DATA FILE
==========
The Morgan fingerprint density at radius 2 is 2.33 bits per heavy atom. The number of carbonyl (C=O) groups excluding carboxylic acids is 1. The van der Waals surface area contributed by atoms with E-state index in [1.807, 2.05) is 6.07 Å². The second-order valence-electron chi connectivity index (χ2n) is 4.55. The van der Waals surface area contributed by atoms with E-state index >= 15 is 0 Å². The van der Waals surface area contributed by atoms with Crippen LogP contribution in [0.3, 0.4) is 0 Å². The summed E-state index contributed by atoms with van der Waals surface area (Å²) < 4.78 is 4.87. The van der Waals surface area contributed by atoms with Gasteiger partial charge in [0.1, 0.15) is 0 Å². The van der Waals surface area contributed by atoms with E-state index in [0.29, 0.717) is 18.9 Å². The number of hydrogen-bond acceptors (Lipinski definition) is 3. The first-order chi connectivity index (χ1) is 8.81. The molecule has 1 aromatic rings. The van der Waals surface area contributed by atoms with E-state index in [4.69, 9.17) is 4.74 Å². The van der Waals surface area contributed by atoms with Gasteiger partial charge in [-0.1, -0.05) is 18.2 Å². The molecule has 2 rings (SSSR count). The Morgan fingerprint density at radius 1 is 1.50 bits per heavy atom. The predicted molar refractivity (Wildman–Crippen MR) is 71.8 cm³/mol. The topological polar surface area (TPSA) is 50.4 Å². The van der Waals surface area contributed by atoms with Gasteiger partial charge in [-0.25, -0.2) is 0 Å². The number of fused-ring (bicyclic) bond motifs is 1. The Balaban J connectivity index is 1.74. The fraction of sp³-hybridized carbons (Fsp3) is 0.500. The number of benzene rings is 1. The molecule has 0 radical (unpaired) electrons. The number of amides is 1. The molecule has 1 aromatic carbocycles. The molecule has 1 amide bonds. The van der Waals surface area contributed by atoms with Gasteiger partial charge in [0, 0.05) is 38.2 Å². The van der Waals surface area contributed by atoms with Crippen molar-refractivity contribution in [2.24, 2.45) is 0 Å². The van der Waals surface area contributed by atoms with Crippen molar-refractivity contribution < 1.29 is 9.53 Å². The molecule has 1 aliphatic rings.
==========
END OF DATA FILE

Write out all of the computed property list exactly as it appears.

The Morgan fingerprint density at radius 2 is 2.33 bits per heavy atom. The number of carbonyl (C=O) groups excluding carboxylic acids is 1. The van der Waals surface area contributed by atoms with E-state index in [1.807, 2.05) is 6.07 Å². The second-order valence-electron chi connectivity index (χ2n) is 4.55. The van der Waals surface area contributed by atoms with E-state index >= 15 is 0 Å². The van der Waals surface area contributed by atoms with Crippen LogP contribution in [0.3, 0.4) is 0 Å². The summed E-state index contributed by atoms with van der Waals surface area (Å²) < 4.78 is 4.87. The van der Waals surface area contributed by atoms with Gasteiger partial charge in [0.1, 0.15) is 0 Å². The van der Waals surface area contributed by atoms with E-state index in [0.29, 0.717) is 18.9 Å². The number of hydrogen-bond acceptors (Lipinski definition) is 3. The first-order chi connectivity index (χ1) is 8.81. The molecule has 1 aromatic rings. The van der Waals surface area contributed by atoms with E-state index in [4.69, 9.17) is 4.74 Å². The van der Waals surface area contributed by atoms with Gasteiger partial charge in [-0.1, -0.05) is 18.2 Å². The molecule has 2 rings (SSSR count). The Morgan fingerprint density at radius 1 is 1.50 bits per heavy atom. The predicted molar refractivity (Wildman–Crippen MR) is 71.8 cm³/mol. The topological polar surface area (TPSA) is 50.4 Å². The van der Waals surface area contributed by atoms with Gasteiger partial charge in [-0.25, -0.2) is 0 Å². The number of fused-ring (bicyclic) bond motifs is 1. The Balaban J connectivity index is 1.74. The fraction of sp³-hybridized carbons (Fsp3) is 0.500. The number of benzene rings is 1. The molecule has 0 radical (unpaired) electrons. The number of amides is 1. The molecule has 1 aromatic carbocycles. The molecule has 1 amide bonds. The van der Waals surface area contributed by atoms with Gasteiger partial charge in [0, 0.05) is 38.2 Å². The van der Waals surface area contributed by atoms with Crippen molar-refractivity contribution in [2.24, 2.45) is 0 Å². The van der Waals surface area contributed by atoms with Crippen molar-refractivity contribution < 1.29 is 9.53 Å². The molecule has 1 aliphatic rings.